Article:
Tuesday, 13 September 2016

Roller-coaster rides: Brodsky Quartet at the Kings Place Festival

The Brodsky Quartet
The Brodsky Quartet
Shostakovich, Mendelssohn, Beethoven; Brodsky Quartet; Kings Place Festival
Reviewed by Ruth Hansford on Sept 9 2016
Star rating: 5.0

A concert with everything in it

The Brodsky Quartet have been around since 1972, with some personnel changes. Their work with Elvis Costello and Björk earned them a reputation for crossing over boundaries. For tonight’s Kings Place concert (Friday 9 September), though, we were treated to a wonderfully intense hour of core classical repertoire, including a Shostakovich quartet (No. 4) from the complete set they have just recorded live in Amsterdam for Chandos, Mendelssohn's Fugue in E flat, Op. 81 and Beethoven Große Fuge (Great Fugue).

The Brodskys stood up to play, slightly offset to stage left, presumably in the knowledge that the acoustic 'centre of gravity' in Hall One is not central. There is no showbiz in their delivery, rather a sense that they were there to serve the music. I have had a summer of country-house and open-air opera and the Proms – all wonderful – but the clarity and intimacy of this performance were something very special.

Shostakovich wrote his fourth quartet, his Opus 83 in D, in 1949, but he waited until after Stalin’s death in 1953 to give it a first performance, probably to keep those Jewish themes away from Stalin’s ears. As the Brodskys’ viola player Paul Cassidy wrote in his short introduction in the programme, “the work has everything”. It opens with an expansive Central-Asia landscape that turns to the composer’s claustrophobic 1940s angst that we have recently been reminded of in Julian Barnes’ “The Noise of Time”.

The exquisite second movement has a nostalgia that evokes Borodin’s world. The Jewish themes turned into something more macabre in the third and fourth movements: as Paul Cassidy said in his programme note: “Given the circumstances in which this was composed one cannot overlook the horrific, nightmarish image of people being forced to dance on their own graves”. Indeed, the animated Brodskys provided a stomping dance of their own, and the relentless picking of the up-bow of the viola gave it a spooky, sinister feel. From the ‘attacca’ fourth movement they were unstoppable, until the brakes were slammed on, the tender mood of the first movement returned and the whole thing disappeared into the distance. A stunning performance.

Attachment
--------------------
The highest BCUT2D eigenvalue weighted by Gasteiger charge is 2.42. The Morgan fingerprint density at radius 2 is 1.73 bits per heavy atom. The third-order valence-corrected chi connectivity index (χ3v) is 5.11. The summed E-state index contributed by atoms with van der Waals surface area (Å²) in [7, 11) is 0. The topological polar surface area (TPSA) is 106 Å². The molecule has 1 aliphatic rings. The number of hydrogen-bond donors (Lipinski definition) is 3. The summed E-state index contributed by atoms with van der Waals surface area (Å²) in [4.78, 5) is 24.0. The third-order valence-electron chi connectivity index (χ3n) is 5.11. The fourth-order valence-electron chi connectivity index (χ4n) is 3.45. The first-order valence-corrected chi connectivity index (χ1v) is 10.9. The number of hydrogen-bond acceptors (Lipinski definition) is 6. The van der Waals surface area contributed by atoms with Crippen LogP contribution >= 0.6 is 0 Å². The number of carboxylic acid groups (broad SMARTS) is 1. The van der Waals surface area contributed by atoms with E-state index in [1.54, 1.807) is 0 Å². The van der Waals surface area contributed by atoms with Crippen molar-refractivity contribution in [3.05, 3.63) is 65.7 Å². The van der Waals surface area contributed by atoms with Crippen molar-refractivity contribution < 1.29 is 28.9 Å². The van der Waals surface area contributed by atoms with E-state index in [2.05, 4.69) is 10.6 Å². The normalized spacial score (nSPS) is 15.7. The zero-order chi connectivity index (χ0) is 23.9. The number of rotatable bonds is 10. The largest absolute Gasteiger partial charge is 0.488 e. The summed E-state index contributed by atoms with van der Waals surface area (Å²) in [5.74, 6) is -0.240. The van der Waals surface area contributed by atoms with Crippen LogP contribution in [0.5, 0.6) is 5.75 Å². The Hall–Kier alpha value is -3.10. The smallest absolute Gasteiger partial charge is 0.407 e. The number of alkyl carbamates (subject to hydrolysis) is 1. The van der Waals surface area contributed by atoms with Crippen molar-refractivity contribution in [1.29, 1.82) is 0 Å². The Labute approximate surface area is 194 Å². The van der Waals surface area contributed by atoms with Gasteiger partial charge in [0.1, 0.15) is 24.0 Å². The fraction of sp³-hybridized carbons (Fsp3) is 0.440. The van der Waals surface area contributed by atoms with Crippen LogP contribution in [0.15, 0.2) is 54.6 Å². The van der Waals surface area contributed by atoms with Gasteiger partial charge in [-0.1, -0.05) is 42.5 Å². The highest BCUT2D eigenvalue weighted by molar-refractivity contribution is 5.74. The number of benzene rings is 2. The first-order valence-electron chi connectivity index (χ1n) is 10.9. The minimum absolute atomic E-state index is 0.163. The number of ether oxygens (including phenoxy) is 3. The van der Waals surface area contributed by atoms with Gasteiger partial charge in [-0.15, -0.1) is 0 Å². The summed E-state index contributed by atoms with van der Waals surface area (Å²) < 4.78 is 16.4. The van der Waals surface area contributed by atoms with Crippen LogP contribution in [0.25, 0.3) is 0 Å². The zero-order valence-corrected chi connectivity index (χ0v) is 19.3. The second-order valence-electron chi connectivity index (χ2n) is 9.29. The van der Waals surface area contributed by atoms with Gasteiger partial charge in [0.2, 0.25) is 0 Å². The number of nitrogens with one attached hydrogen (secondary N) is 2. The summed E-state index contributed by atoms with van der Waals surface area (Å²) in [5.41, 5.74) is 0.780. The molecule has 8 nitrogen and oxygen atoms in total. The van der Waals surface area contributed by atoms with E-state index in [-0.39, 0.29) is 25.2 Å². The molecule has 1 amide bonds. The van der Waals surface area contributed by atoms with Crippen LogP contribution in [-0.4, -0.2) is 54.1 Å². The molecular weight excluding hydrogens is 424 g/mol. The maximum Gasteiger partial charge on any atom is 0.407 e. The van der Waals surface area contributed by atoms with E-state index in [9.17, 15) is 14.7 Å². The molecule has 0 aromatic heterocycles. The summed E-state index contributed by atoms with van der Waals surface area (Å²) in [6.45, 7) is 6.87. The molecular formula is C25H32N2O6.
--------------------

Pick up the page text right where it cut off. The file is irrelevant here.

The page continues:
Daniel Rowland, first violin, gave an introduction to the two fugues that followed. Mendelssohn’s short, lyrical fugue from his Opus 84 set was a palate-cleanser. It put us into ‘fugue’ mode and in a way was a proxy for the Cavatina that precedes the Fugue in its original context, before they segue’d to the rGeat Fugue.

Rowland told the story of Beethoven waiting in the pub while his Opus 130 quartet was receiving its first performance. The second violinist of the Schuppanzigh Quartet reported back afterwards that the Cavatina movement had the audience in tears, but omitted to tell Beethoven that half the audience had disappeared during the Große Fuge. The anecdote certainly made us speculate on Beethoven’s intention in composing something (and having lost his hearing altogether by now) that was so difficult to play and to listen to at the time, and still is two hundred years later. It seems a way into the piece is to keep listening in and out of context, and prefaced with some pointers such as we had on this occasion.

The Quartet used the acoustic to good effect, creating empty space after the monumental chords at the beginning, and took us on a 20-minute roller-coaster ride with amazing contrasts of dynamics and tempo. It was fascinating to watch the communication between the players; it felt risky, yet we also knew we were in safe hands with this scary piece. Stravinsky was quoted in the programme [this is] "an absolutely contemporary piece of music that will be contemporary forever".
Reviewed by Ruth Hansford

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